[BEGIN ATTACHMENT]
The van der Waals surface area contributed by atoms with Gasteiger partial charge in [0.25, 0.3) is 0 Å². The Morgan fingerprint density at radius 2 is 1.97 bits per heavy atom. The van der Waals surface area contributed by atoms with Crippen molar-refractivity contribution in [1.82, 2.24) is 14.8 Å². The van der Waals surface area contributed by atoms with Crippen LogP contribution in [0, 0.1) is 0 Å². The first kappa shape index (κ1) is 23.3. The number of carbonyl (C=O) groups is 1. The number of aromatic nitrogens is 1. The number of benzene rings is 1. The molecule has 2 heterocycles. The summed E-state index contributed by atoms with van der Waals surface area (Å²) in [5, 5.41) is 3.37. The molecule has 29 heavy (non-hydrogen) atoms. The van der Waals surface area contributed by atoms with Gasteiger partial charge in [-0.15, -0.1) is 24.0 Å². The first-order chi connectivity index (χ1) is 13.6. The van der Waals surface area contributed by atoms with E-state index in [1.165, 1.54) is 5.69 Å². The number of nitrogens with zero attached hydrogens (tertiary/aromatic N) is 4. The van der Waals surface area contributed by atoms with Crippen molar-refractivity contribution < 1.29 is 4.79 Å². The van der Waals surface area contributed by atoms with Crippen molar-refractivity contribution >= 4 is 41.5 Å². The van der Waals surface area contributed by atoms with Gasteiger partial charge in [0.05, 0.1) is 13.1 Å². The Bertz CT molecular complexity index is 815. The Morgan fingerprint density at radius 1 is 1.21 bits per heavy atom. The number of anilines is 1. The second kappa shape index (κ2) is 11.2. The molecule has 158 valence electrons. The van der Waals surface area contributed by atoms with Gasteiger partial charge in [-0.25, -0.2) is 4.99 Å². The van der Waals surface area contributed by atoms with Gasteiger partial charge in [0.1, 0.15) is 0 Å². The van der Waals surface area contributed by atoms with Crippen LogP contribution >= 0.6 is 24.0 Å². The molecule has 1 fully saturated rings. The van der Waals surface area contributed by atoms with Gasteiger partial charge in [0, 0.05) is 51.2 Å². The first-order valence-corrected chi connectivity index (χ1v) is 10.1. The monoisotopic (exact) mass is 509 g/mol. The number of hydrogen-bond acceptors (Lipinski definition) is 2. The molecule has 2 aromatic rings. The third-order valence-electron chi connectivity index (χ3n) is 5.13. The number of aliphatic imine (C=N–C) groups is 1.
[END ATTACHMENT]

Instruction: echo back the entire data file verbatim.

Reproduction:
The van der Waals surface area contributed by atoms with Gasteiger partial charge in [0.25, 0.3) is 0 Å². The Morgan fingerprint density at radius 2 is 1.97 bits per heavy atom. The van der Waals surface area contributed by atoms with Crippen molar-refractivity contribution in [1.82, 2.24) is 14.8 Å². The van der Waals surface area contributed by atoms with Crippen LogP contribution in [0, 0.1) is 0 Å². The first kappa shape index (κ1) is 23.3. The number of carbonyl (C=O) groups is 1. The number of aromatic nitrogens is 1. The number of benzene rings is 1. The molecule has 2 heterocycles. The summed E-state index contributed by atoms with van der Waals surface area (Å²) in [5, 5.41) is 3.37. The molecule has 29 heavy (non-hydrogen) atoms. The van der Waals surface area contributed by atoms with Gasteiger partial charge in [-0.15, -0.1) is 24.0 Å². The first-order chi connectivity index (χ1) is 13.6. The van der Waals surface area contributed by atoms with E-state index in [1.165, 1.54) is 5.69 Å². The number of nitrogens with zero attached hydrogens (tertiary/aromatic N) is 4. The van der Waals surface area contributed by atoms with Crippen molar-refractivity contribution < 1.29 is 4.79 Å². The van der Waals surface area contributed by atoms with Crippen molar-refractivity contribution >= 4 is 41.5 Å². The van der Waals surface area contributed by atoms with Gasteiger partial charge in [0.05, 0.1) is 13.1 Å². The Bertz CT molecular complexity index is 815. The Morgan fingerprint density at radius 1 is 1.21 bits per heavy atom. The number of anilines is 1. The second kappa shape index (κ2) is 11.2. The molecule has 158 valence electrons. The van der Waals surface area contributed by atoms with Gasteiger partial charge in [-0.25, -0.2) is 4.99 Å². The van der Waals surface area contributed by atoms with Gasteiger partial charge in [0.1, 0.15) is 0 Å². The van der Waals surface area contributed by atoms with Crippen LogP contribution >= 0.6 is 24.0 Å². The molecule has 1 fully saturated rings. The van der Waals surface area contributed by atoms with Gasteiger partial charge in [0, 0.05) is 51.2 Å². The first-order valence-corrected chi connectivity index (χ1v) is 10.1. The monoisotopic (exact) mass is 509 g/mol. The number of hydrogen-bond acceptors (Lipinski definition) is 2. The molecule has 2 aromatic rings. The third-order valence-electron chi connectivity index (χ3n) is 5.13. The number of aliphatic imine (C=N–C) groups is 1.